Decades of pro-low Corporate Tax propaganda has brainwashed the American Public. Any Cantidate that proposed pulling subsidies and raising taxes on Corporations would be buried under Fauxconomist Op-Eds and billion dollar PAC’s. If a Cantidate wants to do it, the best way is to keep their lips zipped, then after they are elected, make it a fait d’accomplis.

    People on the other hand, are pissed at Big Tech. On this site alone, how many people here have admitted that they are held hostage by Zuckerburg, that they’d quit Facebook,…. except that Facebook is holding their Knitting Club/Family photos/Animal Shelter hostage?

  81. 81
    NotMax says:

    @joel hanes

    The thought of Shannon’s doohickey on his desk still elicits a grin.

    Otherwise featureless, the box possessed a single switch on its side. When the switch was flipped, the lid of the box opened and a mechanical hand reached out, flipped off the switch, then retracted back inside the box. Source

  82. 82
    tobie says:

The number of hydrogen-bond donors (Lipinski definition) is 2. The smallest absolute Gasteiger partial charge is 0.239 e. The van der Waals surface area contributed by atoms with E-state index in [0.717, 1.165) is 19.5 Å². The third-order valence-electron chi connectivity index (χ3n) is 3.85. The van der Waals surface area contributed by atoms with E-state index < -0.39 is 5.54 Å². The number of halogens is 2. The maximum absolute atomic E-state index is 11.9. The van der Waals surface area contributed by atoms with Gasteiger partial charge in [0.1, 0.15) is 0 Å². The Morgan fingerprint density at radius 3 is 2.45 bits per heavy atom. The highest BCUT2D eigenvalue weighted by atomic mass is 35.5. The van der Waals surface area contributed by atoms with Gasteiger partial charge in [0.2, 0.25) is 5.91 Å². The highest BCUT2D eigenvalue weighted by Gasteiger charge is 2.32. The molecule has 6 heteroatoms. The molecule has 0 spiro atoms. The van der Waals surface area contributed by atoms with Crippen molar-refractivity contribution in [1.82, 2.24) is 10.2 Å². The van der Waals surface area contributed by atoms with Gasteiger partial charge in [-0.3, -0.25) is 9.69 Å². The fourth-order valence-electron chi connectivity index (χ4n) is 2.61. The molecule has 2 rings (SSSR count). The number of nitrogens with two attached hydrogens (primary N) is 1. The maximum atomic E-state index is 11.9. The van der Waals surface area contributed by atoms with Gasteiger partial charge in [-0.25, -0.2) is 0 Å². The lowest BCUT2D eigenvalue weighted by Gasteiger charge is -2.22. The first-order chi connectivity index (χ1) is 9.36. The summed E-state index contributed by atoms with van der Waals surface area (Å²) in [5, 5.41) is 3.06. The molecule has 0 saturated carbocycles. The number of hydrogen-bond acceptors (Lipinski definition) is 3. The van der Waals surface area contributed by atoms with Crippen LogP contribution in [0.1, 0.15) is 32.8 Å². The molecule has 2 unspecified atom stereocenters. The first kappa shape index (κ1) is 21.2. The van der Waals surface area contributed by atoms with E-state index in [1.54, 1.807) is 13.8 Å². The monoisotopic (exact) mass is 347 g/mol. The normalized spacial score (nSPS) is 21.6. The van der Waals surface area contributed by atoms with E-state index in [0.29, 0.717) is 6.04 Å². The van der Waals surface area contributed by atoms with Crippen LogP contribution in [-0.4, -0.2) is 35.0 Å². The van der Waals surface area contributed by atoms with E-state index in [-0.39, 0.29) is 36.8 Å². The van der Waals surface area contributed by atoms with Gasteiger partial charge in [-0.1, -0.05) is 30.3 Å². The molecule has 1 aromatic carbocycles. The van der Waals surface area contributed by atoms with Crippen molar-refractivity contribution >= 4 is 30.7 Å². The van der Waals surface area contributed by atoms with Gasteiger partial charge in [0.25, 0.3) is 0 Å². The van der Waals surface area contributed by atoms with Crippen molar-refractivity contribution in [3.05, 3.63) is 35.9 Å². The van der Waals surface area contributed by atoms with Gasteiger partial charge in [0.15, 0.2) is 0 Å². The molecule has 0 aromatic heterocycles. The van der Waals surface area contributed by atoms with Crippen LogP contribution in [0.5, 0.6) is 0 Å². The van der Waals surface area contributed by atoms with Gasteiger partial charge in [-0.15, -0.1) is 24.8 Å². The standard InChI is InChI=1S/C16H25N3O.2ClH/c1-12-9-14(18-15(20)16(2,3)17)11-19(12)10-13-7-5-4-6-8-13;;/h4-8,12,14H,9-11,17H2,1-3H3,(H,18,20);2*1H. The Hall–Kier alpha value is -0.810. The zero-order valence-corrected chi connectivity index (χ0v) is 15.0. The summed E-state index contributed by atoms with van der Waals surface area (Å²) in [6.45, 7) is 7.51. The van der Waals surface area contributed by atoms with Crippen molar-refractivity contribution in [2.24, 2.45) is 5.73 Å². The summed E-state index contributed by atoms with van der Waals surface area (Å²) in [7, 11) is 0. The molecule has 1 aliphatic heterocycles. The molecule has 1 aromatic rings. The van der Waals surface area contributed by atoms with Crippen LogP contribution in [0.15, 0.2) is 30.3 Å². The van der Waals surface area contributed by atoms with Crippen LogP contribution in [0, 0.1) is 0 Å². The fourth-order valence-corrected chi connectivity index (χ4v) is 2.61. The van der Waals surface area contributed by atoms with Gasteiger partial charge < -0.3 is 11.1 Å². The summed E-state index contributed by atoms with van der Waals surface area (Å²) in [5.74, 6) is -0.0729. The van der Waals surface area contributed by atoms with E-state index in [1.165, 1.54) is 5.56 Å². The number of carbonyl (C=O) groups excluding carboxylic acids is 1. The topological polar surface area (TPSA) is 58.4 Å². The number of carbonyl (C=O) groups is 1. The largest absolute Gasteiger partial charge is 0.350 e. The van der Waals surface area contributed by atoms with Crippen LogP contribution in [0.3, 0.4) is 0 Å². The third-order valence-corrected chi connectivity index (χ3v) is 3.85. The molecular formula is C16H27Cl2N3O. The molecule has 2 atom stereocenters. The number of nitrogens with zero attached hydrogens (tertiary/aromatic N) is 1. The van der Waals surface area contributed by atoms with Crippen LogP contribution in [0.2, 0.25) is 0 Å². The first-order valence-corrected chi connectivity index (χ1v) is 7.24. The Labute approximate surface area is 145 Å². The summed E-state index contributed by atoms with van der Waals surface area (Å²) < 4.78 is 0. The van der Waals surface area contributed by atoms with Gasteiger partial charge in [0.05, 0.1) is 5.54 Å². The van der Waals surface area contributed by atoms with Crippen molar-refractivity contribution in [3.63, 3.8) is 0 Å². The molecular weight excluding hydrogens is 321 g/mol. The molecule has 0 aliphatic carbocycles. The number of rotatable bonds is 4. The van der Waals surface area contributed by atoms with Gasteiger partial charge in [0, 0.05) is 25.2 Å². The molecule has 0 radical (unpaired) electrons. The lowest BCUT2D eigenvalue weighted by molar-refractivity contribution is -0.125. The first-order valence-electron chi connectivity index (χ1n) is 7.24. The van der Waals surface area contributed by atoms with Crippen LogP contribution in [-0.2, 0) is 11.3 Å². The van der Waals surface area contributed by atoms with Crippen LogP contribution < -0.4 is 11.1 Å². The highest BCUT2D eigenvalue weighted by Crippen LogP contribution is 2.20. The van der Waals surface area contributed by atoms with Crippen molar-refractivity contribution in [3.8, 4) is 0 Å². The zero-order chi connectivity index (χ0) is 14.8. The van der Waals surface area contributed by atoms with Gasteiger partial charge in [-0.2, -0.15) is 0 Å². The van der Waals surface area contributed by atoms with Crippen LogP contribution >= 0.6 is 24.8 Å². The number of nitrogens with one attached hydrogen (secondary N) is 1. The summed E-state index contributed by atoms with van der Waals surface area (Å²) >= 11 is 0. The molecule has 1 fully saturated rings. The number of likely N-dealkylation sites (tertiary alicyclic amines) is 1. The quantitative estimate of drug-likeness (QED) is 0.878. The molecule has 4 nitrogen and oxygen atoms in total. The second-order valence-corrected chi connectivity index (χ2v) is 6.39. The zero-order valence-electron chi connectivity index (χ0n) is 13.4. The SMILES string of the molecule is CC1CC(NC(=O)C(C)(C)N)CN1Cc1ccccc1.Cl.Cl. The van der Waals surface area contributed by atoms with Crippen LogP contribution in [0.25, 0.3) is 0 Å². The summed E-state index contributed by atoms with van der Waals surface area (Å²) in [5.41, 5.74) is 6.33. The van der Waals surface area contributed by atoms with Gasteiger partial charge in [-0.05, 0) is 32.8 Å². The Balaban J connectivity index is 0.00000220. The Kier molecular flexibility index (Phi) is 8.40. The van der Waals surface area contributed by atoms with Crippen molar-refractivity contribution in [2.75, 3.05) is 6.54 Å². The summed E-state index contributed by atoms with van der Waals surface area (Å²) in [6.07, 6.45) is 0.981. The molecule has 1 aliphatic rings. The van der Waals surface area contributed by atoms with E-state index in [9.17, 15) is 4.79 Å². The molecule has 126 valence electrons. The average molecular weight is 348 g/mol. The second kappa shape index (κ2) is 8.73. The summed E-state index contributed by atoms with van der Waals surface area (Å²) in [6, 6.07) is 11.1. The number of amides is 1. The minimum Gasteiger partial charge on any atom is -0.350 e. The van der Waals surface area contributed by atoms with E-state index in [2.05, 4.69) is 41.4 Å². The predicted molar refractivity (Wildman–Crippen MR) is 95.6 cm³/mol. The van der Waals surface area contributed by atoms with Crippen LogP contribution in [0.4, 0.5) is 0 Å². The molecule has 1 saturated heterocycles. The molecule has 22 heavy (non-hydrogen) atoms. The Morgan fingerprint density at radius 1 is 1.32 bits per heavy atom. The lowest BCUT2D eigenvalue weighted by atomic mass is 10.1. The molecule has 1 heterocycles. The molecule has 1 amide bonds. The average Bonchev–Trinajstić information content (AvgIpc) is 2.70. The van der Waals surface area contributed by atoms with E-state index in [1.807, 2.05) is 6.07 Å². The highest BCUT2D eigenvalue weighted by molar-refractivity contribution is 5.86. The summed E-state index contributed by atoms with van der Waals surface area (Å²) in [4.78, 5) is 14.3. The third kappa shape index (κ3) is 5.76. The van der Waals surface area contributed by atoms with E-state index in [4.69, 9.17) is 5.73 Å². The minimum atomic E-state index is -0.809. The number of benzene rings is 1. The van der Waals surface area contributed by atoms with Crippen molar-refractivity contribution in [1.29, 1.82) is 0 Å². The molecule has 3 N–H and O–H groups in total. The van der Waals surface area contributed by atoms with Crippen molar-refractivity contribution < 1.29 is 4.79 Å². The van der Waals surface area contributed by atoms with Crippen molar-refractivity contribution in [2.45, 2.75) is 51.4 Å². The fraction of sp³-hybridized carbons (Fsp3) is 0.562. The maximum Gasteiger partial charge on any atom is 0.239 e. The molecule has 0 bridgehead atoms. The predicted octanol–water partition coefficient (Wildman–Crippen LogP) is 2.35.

@Marcopolo: My browser just crashed so I will try to rewrite in brief what I just said, which is fight tooth and nail all you want. That’s what the marketplace of ideas is all about. It would be nice if your post was not dripping with condescension but so be it. Nothing you say addresses the issues I raised with the wealth tax. There’s a reason that France, Germany, Sweden, Finland and many other developed nations repealed their wealth taxes. What they found is that the tax led to capital flight and the warehousing of wealth in immovable assets whose value is difficult to asses. There’s also the question of whether one can tax unrealized or notional gains. And then there’s the questions of whether the wealth tax is constitutional at all etc. I’m fine with raising marginal income tax rates but I don’t see this as the panacea that most of you do since I’m unclear on how hedge fund managers and bank CEOs are actually paid. Athletes and entertainers will see their taxes rise with higher marginal rates but I don’t know if the Jaime Dimons of the world will be touched. If you have any links on how CEOs in the financial industry are compensated, that would be helpful. I’m genuinely curious about this subject. Thank you for your other links.